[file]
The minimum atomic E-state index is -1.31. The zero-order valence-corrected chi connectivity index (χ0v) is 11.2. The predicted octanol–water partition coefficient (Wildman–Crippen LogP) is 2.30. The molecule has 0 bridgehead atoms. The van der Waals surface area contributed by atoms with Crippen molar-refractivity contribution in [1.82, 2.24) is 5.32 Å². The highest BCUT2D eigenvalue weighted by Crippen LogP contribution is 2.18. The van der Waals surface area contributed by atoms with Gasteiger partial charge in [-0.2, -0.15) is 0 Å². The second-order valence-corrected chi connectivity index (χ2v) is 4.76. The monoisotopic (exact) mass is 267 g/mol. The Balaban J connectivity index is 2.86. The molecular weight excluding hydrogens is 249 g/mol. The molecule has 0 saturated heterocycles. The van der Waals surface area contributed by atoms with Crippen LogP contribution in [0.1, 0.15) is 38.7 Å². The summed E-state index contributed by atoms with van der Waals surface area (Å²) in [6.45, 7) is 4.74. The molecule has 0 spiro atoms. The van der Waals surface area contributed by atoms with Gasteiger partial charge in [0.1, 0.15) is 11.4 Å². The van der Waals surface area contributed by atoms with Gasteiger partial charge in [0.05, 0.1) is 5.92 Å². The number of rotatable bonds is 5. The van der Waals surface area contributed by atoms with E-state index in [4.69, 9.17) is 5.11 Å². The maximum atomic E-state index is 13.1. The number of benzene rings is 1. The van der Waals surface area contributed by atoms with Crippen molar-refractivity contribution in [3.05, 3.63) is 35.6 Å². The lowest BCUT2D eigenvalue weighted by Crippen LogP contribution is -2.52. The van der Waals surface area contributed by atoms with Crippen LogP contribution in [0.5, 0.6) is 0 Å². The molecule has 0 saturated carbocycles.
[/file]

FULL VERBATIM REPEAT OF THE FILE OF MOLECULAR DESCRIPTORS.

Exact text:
The minimum atomic E-state index is -1.31. The zero-order valence-corrected chi connectivity index (χ0v) is 11.2. The predicted octanol–water partition coefficient (Wildman–Crippen LogP) is 2.30. The molecule has 0 bridgehead atoms. The van der Waals surface area contributed by atoms with Crippen molar-refractivity contribution in [1.82, 2.24) is 5.32 Å². The highest BCUT2D eigenvalue weighted by Crippen LogP contribution is 2.18. The van der Waals surface area contributed by atoms with Gasteiger partial charge in [-0.2, -0.15) is 0 Å². The second-order valence-corrected chi connectivity index (χ2v) is 4.76. The monoisotopic (exact) mass is 267 g/mol. The Balaban J connectivity index is 2.86. The molecular weight excluding hydrogens is 249 g/mol. The molecule has 0 saturated heterocycles. The van der Waals surface area contributed by atoms with Crippen LogP contribution in [0.1, 0.15) is 38.7 Å². The summed E-state index contributed by atoms with van der Waals surface area (Å²) in [6.45, 7) is 4.74. The molecule has 0 spiro atoms. The van der Waals surface area contributed by atoms with Gasteiger partial charge in [0.1, 0.15) is 11.4 Å². The van der Waals surface area contributed by atoms with Gasteiger partial charge in [0.05, 0.1) is 5.92 Å². The number of rotatable bonds is 5. The van der Waals surface area contributed by atoms with E-state index in [4.69, 9.17) is 5.11 Å². The maximum atomic E-state index is 13.1. The number of benzene rings is 1. The van der Waals surface area contributed by atoms with Crippen molar-refractivity contribution in [3.05, 3.63) is 35.6 Å². The lowest BCUT2D eigenvalue weighted by Crippen LogP contribution is -2.52. The van der Waals surface area contributed by atoms with Crippen LogP contribution in [0.5, 0.6) is 0 Å². The molecule has 0 saturated carbocycles.